The diagnosis of cirrhosis is usually based on the presence of a risk factor for cirrhosis, such as alcohol use or obesity, and is confirmed by physical examination, blood tests, and imaging. To view the liver for signs of enlargement, reduced blood flow, or ascites, the doctor may order a computerized tomography (CT) scan, ultrasound, magnetic resonance imaging (MRI), or liver scan. The doctor may look at the liver directly by inserting a laparoscope into the abdomen. A liver biopsy can confirm the diagnosis of cirrhosis but is not always necessary. A biopsy is usually done if the result might have an impact on treatment. The biopsy is performed with a needle inserted between the ribs or into a vein in the neck. The doctor will ask : medical history and symptoms and perform a thorough physical examination to observe for clinical signs of the disease. For example, on abdominal examination, the liver may feel hard or enlarged with signs of ascites. The doctor will order blood tests that may be helpful in evaluating the liver and increasing the suspicion of cirrhosis. A laparoscope is an instrument with a camera that relays pictures to a computer screen.

8 How is the severity of cirrhosis measured?
The model for end-stage liver disease (MELD) score measures the severity of cirrhosis. The MELD score was developed to predict the 90-day survival of people with advanced cirrhosis. The MELD score is based on three blood tests: international normalized ratio (INR)—tests the clotting tendency of blood bilirubin—tests the amount of bile pigment in the blood creatinine—tests kidney function MELD scores usually range between 6 and 40, with a score of 6 indicating the best likelihood of 90-day survival.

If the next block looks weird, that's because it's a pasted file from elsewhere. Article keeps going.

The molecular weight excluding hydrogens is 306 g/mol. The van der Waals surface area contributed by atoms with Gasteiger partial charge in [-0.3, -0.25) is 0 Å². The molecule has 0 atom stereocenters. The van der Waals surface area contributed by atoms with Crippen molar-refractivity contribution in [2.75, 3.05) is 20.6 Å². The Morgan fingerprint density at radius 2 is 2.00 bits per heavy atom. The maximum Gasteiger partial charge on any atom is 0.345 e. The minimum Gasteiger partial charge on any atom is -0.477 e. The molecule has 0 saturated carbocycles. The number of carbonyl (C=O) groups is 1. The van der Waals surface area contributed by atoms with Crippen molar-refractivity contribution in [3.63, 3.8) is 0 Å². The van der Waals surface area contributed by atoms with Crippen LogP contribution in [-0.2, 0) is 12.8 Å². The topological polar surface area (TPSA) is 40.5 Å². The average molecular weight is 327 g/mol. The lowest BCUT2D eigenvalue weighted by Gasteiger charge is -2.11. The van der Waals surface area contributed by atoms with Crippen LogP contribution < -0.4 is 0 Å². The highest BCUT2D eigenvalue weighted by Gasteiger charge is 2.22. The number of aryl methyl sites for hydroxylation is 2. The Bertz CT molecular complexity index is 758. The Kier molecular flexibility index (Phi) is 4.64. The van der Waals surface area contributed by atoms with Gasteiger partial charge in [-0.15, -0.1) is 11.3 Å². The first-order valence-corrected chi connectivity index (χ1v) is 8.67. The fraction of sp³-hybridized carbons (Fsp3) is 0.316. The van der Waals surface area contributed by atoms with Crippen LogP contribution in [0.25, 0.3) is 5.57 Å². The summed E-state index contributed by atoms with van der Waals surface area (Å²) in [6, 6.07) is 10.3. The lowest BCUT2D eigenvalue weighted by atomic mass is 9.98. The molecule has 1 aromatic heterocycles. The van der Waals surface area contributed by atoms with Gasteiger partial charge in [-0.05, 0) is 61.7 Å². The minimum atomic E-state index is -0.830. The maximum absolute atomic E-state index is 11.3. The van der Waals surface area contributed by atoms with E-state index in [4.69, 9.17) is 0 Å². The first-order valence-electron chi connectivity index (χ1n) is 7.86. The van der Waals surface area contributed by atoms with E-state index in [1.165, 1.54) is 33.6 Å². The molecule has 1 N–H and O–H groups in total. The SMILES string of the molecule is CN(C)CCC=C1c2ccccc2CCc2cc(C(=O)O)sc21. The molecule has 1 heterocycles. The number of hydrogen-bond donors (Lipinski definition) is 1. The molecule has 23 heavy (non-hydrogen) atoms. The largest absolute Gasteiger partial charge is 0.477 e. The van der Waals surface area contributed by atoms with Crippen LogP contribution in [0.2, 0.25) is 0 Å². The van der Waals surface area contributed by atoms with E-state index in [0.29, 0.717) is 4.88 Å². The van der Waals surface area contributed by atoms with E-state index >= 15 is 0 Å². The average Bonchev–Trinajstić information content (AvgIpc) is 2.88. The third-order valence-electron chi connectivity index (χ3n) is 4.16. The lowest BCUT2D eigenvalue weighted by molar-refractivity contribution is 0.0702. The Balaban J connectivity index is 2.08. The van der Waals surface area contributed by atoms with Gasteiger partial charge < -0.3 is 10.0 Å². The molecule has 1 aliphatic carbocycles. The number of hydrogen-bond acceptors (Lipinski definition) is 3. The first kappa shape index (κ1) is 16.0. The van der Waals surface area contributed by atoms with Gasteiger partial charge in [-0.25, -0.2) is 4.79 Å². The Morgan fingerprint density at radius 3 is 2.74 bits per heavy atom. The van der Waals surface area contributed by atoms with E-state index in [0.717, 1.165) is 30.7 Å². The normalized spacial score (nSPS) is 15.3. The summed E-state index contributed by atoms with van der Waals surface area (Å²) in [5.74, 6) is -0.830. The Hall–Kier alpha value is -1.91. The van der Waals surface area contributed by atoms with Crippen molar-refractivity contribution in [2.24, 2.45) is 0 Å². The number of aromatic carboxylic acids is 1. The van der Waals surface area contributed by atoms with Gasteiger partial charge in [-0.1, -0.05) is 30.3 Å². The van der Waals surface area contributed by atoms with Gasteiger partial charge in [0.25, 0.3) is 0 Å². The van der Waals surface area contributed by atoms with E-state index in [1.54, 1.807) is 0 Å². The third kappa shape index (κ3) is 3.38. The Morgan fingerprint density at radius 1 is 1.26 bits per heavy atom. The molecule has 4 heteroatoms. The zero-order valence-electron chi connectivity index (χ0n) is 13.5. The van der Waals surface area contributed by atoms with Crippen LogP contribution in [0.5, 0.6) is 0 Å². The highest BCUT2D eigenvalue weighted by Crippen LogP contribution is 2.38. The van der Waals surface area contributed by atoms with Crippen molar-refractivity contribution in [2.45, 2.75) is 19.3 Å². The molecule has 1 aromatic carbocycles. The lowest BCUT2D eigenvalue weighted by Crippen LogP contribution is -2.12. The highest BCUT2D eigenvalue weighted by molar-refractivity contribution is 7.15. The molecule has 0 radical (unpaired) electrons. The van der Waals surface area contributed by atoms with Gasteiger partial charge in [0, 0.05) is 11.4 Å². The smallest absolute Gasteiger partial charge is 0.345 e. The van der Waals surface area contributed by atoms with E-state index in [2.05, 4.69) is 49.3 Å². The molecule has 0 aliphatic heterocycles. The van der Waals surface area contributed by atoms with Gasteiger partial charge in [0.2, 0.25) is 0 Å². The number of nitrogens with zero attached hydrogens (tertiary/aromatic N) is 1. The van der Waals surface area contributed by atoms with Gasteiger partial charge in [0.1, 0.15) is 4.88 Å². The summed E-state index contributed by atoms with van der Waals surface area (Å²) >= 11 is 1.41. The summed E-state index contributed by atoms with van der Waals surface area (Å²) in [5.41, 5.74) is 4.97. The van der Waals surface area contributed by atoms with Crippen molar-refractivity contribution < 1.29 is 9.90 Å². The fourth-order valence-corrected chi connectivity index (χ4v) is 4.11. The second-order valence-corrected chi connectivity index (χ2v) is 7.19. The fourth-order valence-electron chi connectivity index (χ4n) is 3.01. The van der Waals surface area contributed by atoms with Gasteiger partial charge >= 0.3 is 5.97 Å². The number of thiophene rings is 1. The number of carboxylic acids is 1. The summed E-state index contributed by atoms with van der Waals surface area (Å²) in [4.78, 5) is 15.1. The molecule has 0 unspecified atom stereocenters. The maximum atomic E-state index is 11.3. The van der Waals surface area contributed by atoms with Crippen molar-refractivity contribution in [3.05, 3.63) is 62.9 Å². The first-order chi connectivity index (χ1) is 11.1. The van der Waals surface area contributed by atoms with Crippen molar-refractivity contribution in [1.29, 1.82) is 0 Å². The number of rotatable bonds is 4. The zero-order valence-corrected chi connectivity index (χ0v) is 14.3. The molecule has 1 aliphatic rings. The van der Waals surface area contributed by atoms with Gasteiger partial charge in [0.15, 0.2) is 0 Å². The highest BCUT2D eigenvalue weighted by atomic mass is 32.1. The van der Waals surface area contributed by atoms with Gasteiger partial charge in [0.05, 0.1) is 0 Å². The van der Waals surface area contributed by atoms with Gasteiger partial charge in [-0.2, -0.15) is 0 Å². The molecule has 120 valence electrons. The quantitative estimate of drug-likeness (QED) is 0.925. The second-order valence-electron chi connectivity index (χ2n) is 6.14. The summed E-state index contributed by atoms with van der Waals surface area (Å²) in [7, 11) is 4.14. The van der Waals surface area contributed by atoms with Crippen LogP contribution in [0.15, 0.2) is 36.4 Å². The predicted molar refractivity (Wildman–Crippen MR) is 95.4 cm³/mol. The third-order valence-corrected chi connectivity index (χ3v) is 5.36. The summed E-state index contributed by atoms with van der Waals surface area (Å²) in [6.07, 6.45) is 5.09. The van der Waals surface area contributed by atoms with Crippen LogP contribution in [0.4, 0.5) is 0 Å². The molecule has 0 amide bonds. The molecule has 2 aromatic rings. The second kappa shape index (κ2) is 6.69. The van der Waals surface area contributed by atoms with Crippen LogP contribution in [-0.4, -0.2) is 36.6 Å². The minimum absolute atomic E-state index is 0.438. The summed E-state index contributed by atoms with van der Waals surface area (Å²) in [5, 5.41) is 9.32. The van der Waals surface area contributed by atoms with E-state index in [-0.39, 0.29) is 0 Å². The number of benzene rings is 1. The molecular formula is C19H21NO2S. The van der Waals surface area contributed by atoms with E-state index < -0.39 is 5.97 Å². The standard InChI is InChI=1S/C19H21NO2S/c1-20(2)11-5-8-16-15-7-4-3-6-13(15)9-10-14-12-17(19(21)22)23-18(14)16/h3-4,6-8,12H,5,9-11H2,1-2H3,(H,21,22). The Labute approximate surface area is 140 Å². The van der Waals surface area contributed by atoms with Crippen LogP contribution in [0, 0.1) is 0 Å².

9 How is cirrhosis treated?
Treatment for cirrhosis depends on the cause of the disease and whether complications are present. The goals of treatment are to slow the progression of scar tissue in the liver and prevent or treat the complications of the disease. Hospitalization may be necessary for cirrhosis with complications. Hospital Inpatient Care Number of discharges with chronic liver disease or cirrhosis as the first-listed diagnosis: 112,000 (reported in 2005) Mortality Number of deaths: 27,555 Deaths per 100,000 population: 9.2 Source: Deaths: Final Data for 2006, tables 10, 11

10 When is a liver transplant indicated for cirrhosis?
Liver transplantation is a major operation in which the diseased liver is removed and replaced with a healthy one from an organ donor. The number of people who need a liver transplant far exceeds the number of available organs. A person needing a transplant must go through a complicated evaluation process before being added to a long transplant waiting list. Generally, organs are given to people with the best chance of living the longest after a transplant. Survival after a transplant requires intensive follow-up and cooperation on the part of the patient and caregiver. A liver transplant is considered when complications cannot be controlled by treatment. A team of health professionals determines the risks and benefits of the procedure for each patient. Survival rates have improved over the past several years because of drugs that suppress the immune system and keep it from attacking and damaging the new liver.

11 References National Institute of Diabetes and Digestive and Kidney Diseases, National Institutes of Health (viewed on ) Faststats : Chronic Liver Disease or Cirrhosis: Source: National Hospital Discharge Survey:  2005 Annual Summary with Detailed Diagnosis and Procedure Data, table 45 (see ICD9-CM code 571) (viewed on ) MayoClinic : Cirrhosis (viewed on )